For instance, audio description is widely available on TV these days. You’ll see it marked in TV guides with the AD symbol, just like you get S for subtitles. The descriptive audio is broadcast as a separate track, which some TVs may allow you to access on its own, if you know which button to push. Again, I’ve shown examples of audio description on TV in the video at the top of this post.
So in order for it to work properly, you need a TV or a set-top box that is capable of accessing and combining the description track with the main audio of the programme. Panasonic and Samsung are two companies in particular who sell TVs with both audio description and voice guided menus.
Online catchup services like BBC iPlayer and Channel 4, and other streaming services like iTunes and Netflix, also offer audio described content. And many cinemas and theatres also offer audio description services, by giving you special headphones that you can wear during the film or the stage performance. Again, it’s not available for everything, but it’s a good start. You can look at sites like VocalEyes, Mind’s Eye, Accessible Screenings and Your Local Cinema for more information on that.
Some DVDs and Blu-Ray discs also offer audio description, although it can be quite difficult to find discs that offer it sometimes. I’m often mystified when audio description is available for something you see on TV, but that description track is not then copied over to the DVD release. As it is, DVDs and Blu-Rays already use multiple audio tracks for a variety of reasons – such as surround sound, stereo sound, audio commentaries, alternative languages, music-only tracks and so on. So all they need to do is add an audio description track as well.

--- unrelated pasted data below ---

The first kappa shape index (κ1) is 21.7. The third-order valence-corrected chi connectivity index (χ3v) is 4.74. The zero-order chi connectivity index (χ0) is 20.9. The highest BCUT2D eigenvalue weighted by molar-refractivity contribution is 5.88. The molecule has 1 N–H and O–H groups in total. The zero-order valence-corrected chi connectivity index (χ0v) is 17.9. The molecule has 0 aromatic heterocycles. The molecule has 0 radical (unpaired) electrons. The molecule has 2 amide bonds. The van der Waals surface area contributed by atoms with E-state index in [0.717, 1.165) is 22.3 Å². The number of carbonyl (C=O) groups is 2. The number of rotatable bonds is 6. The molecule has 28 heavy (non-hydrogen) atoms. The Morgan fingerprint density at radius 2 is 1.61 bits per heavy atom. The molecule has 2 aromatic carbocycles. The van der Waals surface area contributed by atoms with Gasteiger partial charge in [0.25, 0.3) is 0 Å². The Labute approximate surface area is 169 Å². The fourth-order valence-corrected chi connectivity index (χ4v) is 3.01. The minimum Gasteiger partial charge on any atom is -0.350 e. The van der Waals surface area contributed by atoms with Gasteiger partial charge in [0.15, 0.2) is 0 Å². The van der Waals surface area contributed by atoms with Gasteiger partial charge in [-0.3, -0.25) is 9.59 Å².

The best examples I’ve seen of this are the box sets released for Doctor Who and Sherlock by the BBC. Not only do they offer audio description on the episodes themselves, but they also give you audio navigation for the menu system, which is fantastic. DVD menus can be a nightmare when you can’t see, especially if you want to select particular episodes or special features. I appreciate there must be technical challenges in incorporating a second menu system, but it’s well worth it, I think it works very well. I’ve put examples of this in the video at the top of this post.
So if audio description is available on all of these other platforms, it seems very strange that the boffins at Google haven’t managed to add it to Youtube yet. I know it would be a technical challenge, but it can’t be impossible. After all, they can already interfere with your audio by replacing it with a music track from their library if you ask them to. So it really is something they should look into, because audio description would make it much easier for blind and partially sighted people to access and enjoy the huge amount of content on the site.
So thank you for reading this post, I hope you found it interesting. If you would like to help get the message out there, then please feel free to make your own videos or blog posts, or share and retweet content by others about the campaign, using the hashtag #AudioDescribeYT.
Here are links to some other videos that people have made about the campaign, along with various websites and articles on the subject of audio description, so you can get other views and information about it:
- Blog Posts:
- Audio Description Information:
- Audio Described Online Content:
- Audio Described Theatre & Cinema:
- #AudioDescribe YT Hashtag: